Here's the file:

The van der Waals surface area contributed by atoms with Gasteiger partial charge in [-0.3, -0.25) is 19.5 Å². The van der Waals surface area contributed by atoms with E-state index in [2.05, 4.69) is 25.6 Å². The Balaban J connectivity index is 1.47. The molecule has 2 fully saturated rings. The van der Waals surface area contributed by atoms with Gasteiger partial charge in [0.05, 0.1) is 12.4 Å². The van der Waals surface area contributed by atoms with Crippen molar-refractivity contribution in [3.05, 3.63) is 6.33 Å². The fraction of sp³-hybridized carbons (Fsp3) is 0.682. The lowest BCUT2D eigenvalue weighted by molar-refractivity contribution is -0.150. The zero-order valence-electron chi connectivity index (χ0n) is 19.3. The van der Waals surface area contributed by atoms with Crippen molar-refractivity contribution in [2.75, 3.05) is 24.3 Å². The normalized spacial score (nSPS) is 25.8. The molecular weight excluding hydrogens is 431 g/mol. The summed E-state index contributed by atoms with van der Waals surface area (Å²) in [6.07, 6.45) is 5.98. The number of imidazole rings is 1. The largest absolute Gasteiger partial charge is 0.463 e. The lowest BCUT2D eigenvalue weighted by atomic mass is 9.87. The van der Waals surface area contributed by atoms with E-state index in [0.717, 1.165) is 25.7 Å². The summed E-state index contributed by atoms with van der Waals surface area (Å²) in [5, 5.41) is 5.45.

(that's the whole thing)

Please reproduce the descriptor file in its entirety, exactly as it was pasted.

The van der Waals surface area contributed by atoms with Gasteiger partial charge in [-0.3, -0.25) is 19.5 Å². The van der Waals surface area contributed by atoms with E-state index in [2.05, 4.69) is 25.6 Å². The Balaban J connectivity index is 1.47. The molecule has 2 fully saturated rings. The van der Waals surface area contributed by atoms with Gasteiger partial charge in [0.05, 0.1) is 12.4 Å². The van der Waals surface area contributed by atoms with Crippen molar-refractivity contribution in [3.05, 3.63) is 6.33 Å². The fraction of sp³-hybridized carbons (Fsp3) is 0.682. The lowest BCUT2D eigenvalue weighted by molar-refractivity contribution is -0.150. The zero-order valence-electron chi connectivity index (χ0n) is 19.3. The van der Waals surface area contributed by atoms with Crippen molar-refractivity contribution in [2.75, 3.05) is 24.3 Å². The normalized spacial score (nSPS) is 25.8. The molecular weight excluding hydrogens is 431 g/mol. The summed E-state index contributed by atoms with van der Waals surface area (Å²) in [6.07, 6.45) is 5.98. The number of imidazole rings is 1. The largest absolute Gasteiger partial charge is 0.463 e. The lowest BCUT2D eigenvalue weighted by atomic mass is 9.87. The van der Waals surface area contributed by atoms with E-state index in [0.717, 1.165) is 25.7 Å². The summed E-state index contributed by atoms with van der Waals surface area (Å²) in [5, 5.41) is 5.45.